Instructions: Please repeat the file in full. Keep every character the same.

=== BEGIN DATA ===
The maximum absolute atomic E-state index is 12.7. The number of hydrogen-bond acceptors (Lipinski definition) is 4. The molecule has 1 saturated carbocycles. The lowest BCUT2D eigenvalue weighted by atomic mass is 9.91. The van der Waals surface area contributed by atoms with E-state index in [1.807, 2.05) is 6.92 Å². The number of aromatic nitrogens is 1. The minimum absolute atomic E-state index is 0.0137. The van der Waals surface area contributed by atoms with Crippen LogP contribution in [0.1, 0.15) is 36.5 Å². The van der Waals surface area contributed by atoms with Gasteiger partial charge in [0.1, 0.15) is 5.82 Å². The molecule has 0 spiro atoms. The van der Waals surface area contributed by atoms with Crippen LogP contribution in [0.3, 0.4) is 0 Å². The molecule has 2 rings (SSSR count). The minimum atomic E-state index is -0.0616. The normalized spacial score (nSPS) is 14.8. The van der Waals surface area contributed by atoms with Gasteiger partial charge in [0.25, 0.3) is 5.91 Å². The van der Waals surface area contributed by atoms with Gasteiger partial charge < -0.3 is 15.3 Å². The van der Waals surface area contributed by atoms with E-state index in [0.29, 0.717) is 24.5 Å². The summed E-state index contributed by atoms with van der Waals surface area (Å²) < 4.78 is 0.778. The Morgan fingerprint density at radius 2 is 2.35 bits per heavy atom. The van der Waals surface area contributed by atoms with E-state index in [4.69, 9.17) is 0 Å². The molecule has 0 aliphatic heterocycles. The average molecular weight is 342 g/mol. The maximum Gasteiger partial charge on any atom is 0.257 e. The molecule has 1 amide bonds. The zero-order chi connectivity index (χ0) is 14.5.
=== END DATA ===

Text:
The maximum absolute atomic E-state index is 12.7. The number of hydrogen-bond acceptors (Lipinski definition) is 4. The molecule has 1 saturated carbocycles. The lowest BCUT2D eigenvalue weighted by atomic mass is 9.91. The van der Waals surface area contributed by atoms with E-state index in [1.807, 2.05) is 6.92 Å². The number of aromatic nitrogens is 1. The minimum absolute atomic E-state index is 0.0137. The van der Waals surface area contributed by atoms with Crippen LogP contribution in [0.1, 0.15) is 36.5 Å². The van der Waals surface area contributed by atoms with Gasteiger partial charge in [0.1, 0.15) is 5.82 Å². The molecule has 0 spiro atoms. The van der Waals surface area contributed by atoms with Crippen LogP contribution in [0.3, 0.4) is 0 Å². The molecule has 2 rings (SSSR count). The minimum atomic E-state index is -0.0616. The normalized spacial score (nSPS) is 14.8. The van der Waals surface area contributed by atoms with Gasteiger partial charge in [0.25, 0.3) is 5.91 Å². The van der Waals surface area contributed by atoms with Gasteiger partial charge < -0.3 is 15.3 Å². The van der Waals surface area contributed by atoms with E-state index in [0.29, 0.717) is 24.5 Å². The summed E-state index contributed by atoms with van der Waals surface area (Å²) < 4.78 is 0.778. The Morgan fingerprint density at radius 2 is 2.35 bits per heavy atom. The van der Waals surface area contributed by atoms with E-state index in [4.69, 9.17) is 0 Å². The molecule has 0 aliphatic heterocycles. The average molecular weight is 342 g/mol. The maximum Gasteiger partial charge on any atom is 0.257 e. The molecule has 1 amide bonds. The zero-order chi connectivity index (χ0) is 14.5.